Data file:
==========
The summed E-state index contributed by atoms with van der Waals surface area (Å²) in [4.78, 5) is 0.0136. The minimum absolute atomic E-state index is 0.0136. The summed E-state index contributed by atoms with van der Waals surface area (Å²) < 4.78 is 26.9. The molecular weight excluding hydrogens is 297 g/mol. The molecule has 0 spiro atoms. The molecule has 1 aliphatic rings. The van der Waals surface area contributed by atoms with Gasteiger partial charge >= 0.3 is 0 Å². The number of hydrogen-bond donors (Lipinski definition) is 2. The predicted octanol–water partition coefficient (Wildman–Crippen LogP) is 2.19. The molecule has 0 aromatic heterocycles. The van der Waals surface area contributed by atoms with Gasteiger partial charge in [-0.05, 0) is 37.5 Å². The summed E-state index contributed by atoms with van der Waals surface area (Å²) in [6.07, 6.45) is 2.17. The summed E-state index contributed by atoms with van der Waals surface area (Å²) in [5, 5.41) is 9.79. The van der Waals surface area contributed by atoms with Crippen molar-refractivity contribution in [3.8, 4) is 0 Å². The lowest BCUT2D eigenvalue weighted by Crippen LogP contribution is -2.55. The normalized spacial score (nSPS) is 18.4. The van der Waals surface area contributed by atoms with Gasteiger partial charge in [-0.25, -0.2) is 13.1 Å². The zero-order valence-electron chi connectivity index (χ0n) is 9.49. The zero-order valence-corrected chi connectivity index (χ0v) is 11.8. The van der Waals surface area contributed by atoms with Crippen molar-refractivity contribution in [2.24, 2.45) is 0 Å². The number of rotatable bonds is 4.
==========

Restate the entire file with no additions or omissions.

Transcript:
The summed E-state index contributed by atoms with van der Waals surface area (Å²) in [4.78, 5) is 0.0136. The minimum absolute atomic E-state index is 0.0136. The summed E-state index contributed by atoms with van der Waals surface area (Å²) < 4.78 is 26.9. The molecular weight excluding hydrogens is 297 g/mol. The molecule has 0 spiro atoms. The molecule has 1 aliphatic rings. The van der Waals surface area contributed by atoms with Gasteiger partial charge >= 0.3 is 0 Å². The number of hydrogen-bond donors (Lipinski definition) is 2. The predicted octanol–water partition coefficient (Wildman–Crippen LogP) is 2.19. The molecule has 0 aromatic heterocycles. The van der Waals surface area contributed by atoms with Gasteiger partial charge in [-0.05, 0) is 37.5 Å². The summed E-state index contributed by atoms with van der Waals surface area (Å²) in [6.07, 6.45) is 2.17. The summed E-state index contributed by atoms with van der Waals surface area (Å²) in [5, 5.41) is 9.79. The van der Waals surface area contributed by atoms with Crippen molar-refractivity contribution in [3.8, 4) is 0 Å². The lowest BCUT2D eigenvalue weighted by Crippen LogP contribution is -2.55. The normalized spacial score (nSPS) is 18.4. The van der Waals surface area contributed by atoms with Gasteiger partial charge in [-0.25, -0.2) is 13.1 Å². The zero-order valence-electron chi connectivity index (χ0n) is 9.49. The zero-order valence-corrected chi connectivity index (χ0v) is 11.8. The van der Waals surface area contributed by atoms with Crippen molar-refractivity contribution in [2.24, 2.45) is 0 Å². The number of rotatable bonds is 4.